Friday, September 18, 2009

Fromage sans Chocolat

(Sorry for the bad writing. Hana wasn't with me to type this last entry :)

A COUPLE MORE DAYS IN CUSCO: Adios, Rey del Pop


On June 25th the day after Hana left Michael Jackson died. In Peru, everybody was talking about it too.
























The day Hana left "Inti Raymi", the Festival of the Sun, was happening.
The biggest of the Inca festivals celebrates the winter solstice on June 24th, attracting thousand of Peruvian and foreign visitors every year.
The ceremony was interesting but a little slow and only visible from far away. But the location, up in the Ruins of Saqsaywaman (Sexy Woman) overlooking Cusco, was beautiful,
Hana didn't miss too much. The most interesting part of this festival were the colorful parades happening everyday in the street the week preceding the Inti Raymi.

Dancing in the street video
























We spent 2 more days in Cusco and did 2 instructive visits:

- "La Catedral" is joined with 2 other churches, Iglesia Del Triunfo and Iglesia de Jesus Maria. It is located on the main plaza, and outside of being a pretty building it also holds an impressive collection of colonial art. Most of the religious painting were created by local artists who integrated their own believes and specific Peruvian elements.
The virgin Marie is always painted in a big wide dress which represent a mountain, La Pacha Mama (Mother Earth).
In 'The Last Super", the food on the table is only composed of Peruvian fruits and a Guinea Pig replaces the sheep.
There are also an impressive Altar all made of silver from Potosi (Bolivia) and a black Jesus, El Senor de Los Tremblores (The Lord of the Earthquakes). the Earth quake of 1650 "miraculously" stopped after the people paraded with it.

- "Qurikancha" once the richest temple in the Inca Empire, was destroyed by the Spanish conquistadors and now forms the base of the colonial church and convent of Santo Domingo. It is amazing to see multi angle stones fit perfectly together.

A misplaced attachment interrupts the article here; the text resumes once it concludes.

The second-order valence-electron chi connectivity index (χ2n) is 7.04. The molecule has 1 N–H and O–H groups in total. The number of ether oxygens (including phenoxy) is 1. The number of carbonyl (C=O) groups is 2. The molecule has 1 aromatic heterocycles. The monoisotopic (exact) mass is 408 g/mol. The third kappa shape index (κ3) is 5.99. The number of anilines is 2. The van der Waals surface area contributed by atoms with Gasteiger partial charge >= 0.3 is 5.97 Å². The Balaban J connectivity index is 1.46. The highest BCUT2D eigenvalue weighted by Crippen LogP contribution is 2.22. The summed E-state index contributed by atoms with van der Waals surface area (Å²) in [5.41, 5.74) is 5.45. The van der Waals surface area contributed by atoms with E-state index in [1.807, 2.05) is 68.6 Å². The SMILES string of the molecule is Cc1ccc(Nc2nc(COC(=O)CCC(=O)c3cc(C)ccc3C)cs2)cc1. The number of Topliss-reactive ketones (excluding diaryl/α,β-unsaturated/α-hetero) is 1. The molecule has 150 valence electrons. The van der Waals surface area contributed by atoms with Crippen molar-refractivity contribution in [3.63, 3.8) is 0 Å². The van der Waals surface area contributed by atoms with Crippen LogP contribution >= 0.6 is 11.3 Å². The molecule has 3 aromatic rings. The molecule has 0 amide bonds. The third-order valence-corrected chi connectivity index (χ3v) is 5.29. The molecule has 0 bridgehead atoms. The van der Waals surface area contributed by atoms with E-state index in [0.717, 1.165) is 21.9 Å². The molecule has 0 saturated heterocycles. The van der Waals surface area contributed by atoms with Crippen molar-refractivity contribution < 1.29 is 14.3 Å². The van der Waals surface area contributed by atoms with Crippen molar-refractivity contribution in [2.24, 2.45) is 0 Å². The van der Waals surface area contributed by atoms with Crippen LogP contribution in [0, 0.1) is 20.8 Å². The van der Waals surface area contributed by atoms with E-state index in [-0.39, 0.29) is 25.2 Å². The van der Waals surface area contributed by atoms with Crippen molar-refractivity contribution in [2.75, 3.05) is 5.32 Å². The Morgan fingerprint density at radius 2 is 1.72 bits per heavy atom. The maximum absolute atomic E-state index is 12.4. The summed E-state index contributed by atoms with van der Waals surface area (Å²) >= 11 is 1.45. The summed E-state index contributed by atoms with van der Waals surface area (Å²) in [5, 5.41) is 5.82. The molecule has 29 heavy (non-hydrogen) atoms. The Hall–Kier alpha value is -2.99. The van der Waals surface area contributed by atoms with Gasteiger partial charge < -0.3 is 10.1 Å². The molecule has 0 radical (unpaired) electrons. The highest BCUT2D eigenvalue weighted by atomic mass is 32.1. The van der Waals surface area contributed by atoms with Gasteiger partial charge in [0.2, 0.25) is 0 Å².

We spent the rest of our time shopping for presents and drinking too much while listening to a cool Peruvian Band at "Km 0", a cool bar in the popular neighborhood of San Blas.



THE NAZCA LINES

After the insane journey from Arequipa to Cuzco we already had decided to go to Nazca with the most comfortable bus possible whatever the price was. So we did with Cruz del Sur.
During the 15 hours bus ride Kevin slept like a baby.
As we were getting closer to the coast, the landscape was so dry, hilly and treeless. The ocean was covered with fog.
According to plan, we would get of the bus in Nazca, jump onto a taxi and go straight to the airport for a half hour flight over the famous Nazca Lines (The lines were first discovered in1939 by the North American scientist Paul Kosok). But when we arrived in Nazca the sky was completely overcast. It was 9 am. There was no flight before the sky starts opening up. Yeah!
After being cheated into buying overpriced tickets and waiting for a couple hours we finally entered the 5 seater plane.